This is the 3rd essay in a series.
“Within the true spiritual church of God I would suggest that unity (real spiritual unity, not just the absence of open fighting) has generally been a brief and passing state, alternatively forming and unforming, since AD 31” … Facebook friend
I agree that unity has been won and lost since the beginning of the church. How is this explained given the unchanging will of God is for “brethren to dwell together in unity”? Are there other forces that work to achieve it or destroy it? And if unity comes and goes, why not after 20 years, try to seize it once again?
Let us consider the NT Church. Was there disunity among the apostles?
The apostolic church had major issues that needed to be resolved. The Acts 15 conference concerned circumcision for the Gentiles. The confrontation of Peter by Paul in Galatians 2 concerned the hypocrisy of Peter on the matter of being justified by works versus faith (vs. 16). The Acts 21 account shows Paul explaining to James and the elders his work among the Gentiles, whereupon the elders believed him and “glorified God”. The nasty confrontation that ensued was not initiated by the apostles, but by Jews from Asia who believed Paul taught against the law (of Moses) and defiled the temple.
We see the apostles resolving major issues in God’s church. I fail to see dissention on their part in the process. I do not even see disagreement, much less division. The apostles in Acts 15 agreed on the decision. They accepted God’s revelation to Paul concerning his work among the Gentiles, and Peter accepted the correction he received from Paul. The discussion remained at the leadership level. Leaders did not branch off in disagreement, persuade members to follow them, and start other groups.
Lesson: We learn from the apostles that leaders can discuss and resolve issues and maintain complete unity, which is what we would expect from converted men.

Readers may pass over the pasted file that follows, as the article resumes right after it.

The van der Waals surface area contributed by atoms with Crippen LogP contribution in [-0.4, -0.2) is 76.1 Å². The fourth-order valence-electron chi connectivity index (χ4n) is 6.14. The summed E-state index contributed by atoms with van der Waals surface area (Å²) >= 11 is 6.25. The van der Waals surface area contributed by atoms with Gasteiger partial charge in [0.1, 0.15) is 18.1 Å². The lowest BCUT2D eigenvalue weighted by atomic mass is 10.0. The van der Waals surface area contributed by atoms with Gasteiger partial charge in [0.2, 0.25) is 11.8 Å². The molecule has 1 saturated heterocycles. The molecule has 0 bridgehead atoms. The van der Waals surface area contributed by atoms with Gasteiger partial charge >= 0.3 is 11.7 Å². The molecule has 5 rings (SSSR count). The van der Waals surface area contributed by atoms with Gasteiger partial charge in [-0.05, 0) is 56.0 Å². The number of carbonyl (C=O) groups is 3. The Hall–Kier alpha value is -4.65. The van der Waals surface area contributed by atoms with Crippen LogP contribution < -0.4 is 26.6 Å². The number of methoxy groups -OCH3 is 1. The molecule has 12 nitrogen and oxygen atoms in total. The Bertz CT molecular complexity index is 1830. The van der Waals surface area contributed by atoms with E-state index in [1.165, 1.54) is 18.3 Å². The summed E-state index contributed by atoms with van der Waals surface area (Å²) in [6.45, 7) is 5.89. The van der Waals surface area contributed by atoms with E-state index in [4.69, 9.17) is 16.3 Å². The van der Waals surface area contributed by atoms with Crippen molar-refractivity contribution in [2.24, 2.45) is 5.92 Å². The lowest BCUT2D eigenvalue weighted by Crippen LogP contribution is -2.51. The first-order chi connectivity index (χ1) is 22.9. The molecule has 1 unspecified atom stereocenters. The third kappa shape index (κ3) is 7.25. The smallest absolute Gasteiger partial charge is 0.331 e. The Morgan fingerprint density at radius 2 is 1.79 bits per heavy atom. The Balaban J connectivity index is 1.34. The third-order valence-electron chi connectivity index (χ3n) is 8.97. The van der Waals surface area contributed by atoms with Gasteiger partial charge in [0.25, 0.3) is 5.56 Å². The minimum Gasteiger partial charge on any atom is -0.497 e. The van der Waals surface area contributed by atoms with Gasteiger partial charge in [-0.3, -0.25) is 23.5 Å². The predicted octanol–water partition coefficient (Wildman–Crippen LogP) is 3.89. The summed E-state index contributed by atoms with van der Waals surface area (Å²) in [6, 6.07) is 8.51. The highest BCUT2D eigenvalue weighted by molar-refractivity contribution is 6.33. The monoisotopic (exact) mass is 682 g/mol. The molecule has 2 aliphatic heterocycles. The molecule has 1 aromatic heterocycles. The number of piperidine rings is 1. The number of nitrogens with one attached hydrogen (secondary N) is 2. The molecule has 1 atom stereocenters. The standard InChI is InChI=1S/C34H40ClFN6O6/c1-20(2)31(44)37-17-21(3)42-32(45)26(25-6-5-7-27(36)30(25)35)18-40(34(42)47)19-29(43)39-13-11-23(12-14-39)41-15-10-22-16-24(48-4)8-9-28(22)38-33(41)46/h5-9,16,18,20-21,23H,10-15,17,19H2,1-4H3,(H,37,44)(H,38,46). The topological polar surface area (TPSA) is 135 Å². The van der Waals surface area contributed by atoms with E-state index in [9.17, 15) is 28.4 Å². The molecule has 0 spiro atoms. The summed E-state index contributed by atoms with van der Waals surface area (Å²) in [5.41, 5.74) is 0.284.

Here is another example. This time there was disagreement. Paul and Barnabas disagreed on who should accompany them on their next journey (Acts 15:37-40). The contention between them was sharp enough to cause them to part ways. This was a personal matter between two leaders. It certainly did not create division in the church. It did not violate Paul’s maxim: “Let all things be done for edification”. It created no stumbling block for anyone. If anything, it showed that power in the NT church was decentralized.
From the apostles, we move to different kind of example
In a congregation, a certain Diotrephes “loved to have preeminence”, did not welcome Paul, spoke maliciously, did not “receive brethren” and those that did he put out of the church (111 John). Was the example of Diotrephes the norm in the NT church? Whether the norm or not, Paul condemned it. Certainly the example of Diotrephes need not be the norm today. It was not the example set by the apostles. This example again suggests a decentralized power structure of the NT church, for how could one such as Diotrephes gain traction otherwise? By the way, does the expression “did not receive the brethren” remind anyone of the closed door policies of some present day COGs?
Now notice what Paul said to the Corinthian church:
“I fed you with milk and not with solid food; for until now you were not able to receive it, and even now you are still not able; for you are still carnal. For where there are envy, strife, and divisions among you, are you not carnal and behaving like mere men” (1 Cor. 3:2-3)